“I was describing the lab to my brother and he asked me, ‘What if you did that on a dog or a cat?’” recalled Adams, now in his second year at Penn Vet. “I was going down the medical school route, but that’s when it all seemed to come together. My love for animals and medicine could be combined into one awesome profession.”
Adams had experience working with animals as a summer intern at the Philadelphia Zoo, helping the trainers and veterinarians. It was mostly a husbandry job, feeding and cleaning up after the animals, as well as giving educational talks to the public.
“The guy with the bird on his arm in the walkways, that was me,” said Adams. “Interacting with and teaching the public about the animals under my care was my favorite part of the job.”
When applying to veterinary school, Penn was first on the list, he said, because of its great reputation and the proximity to family. Adams grew up in Philly, first in the Mayfair section of the Northeast, and then in Bucks County, where the family lives with a yellow Lab named Buddy.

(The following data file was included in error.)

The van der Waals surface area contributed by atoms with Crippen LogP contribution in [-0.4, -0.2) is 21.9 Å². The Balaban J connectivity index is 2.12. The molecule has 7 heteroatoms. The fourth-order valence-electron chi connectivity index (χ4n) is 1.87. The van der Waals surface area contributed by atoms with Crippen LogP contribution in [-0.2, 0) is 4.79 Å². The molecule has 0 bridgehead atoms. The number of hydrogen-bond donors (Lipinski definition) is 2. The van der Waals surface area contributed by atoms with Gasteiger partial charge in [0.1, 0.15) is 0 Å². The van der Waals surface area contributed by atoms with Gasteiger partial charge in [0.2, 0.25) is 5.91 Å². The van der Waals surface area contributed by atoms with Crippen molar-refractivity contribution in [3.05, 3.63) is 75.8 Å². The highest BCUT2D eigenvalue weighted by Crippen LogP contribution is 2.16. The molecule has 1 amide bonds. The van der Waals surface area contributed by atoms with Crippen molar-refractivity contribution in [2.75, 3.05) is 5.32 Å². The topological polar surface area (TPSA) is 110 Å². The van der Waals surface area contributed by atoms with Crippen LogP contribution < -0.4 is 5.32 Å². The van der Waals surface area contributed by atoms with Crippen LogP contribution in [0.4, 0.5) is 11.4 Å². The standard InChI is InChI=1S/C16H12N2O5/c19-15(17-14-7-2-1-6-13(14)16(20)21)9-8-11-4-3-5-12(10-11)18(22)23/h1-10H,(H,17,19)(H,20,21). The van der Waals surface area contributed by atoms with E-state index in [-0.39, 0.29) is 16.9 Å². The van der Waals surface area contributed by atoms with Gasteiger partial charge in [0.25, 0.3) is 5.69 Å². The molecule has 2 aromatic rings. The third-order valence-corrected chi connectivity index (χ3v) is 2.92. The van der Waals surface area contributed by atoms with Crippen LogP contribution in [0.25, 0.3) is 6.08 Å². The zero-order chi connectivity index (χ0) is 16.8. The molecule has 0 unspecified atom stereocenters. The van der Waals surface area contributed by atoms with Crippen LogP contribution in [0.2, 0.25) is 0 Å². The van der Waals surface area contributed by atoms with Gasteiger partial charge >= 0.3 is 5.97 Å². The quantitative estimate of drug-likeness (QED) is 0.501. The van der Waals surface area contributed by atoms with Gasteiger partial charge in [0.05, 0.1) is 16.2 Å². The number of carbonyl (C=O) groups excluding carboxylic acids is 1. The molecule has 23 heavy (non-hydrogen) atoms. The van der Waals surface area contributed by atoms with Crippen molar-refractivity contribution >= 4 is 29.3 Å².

Adams is a Penn Vet Opportunity Scholar, which not only gave him financial assistance, but also paired him with a mentor, Dr. Peter Herman, V’69, of Providence Animal Hospital in Chester, Pennsylvania.
“Dr. Herman has been really helpful,” Adams said. “If I have questions about anything, he is there to answer and offer guidance. I’ve been out to his practice to help out and gain more experience.” Adams’ experience there has ranged from routine wellness visits, to scrubbing in for orthopedic surgery.
Adams would like to become a small animal surgeon himself, in part because of his experience last summer with Darwin Animal Doctors. He worked in the Galapagos Islands, specifically Santa Cruz, performing spay and neuter surgery on cats and dogs. Darwin Animal Doctors has been crucial for population control of stray animals on the island, helping to preserve the delicate ecosystem of the national park.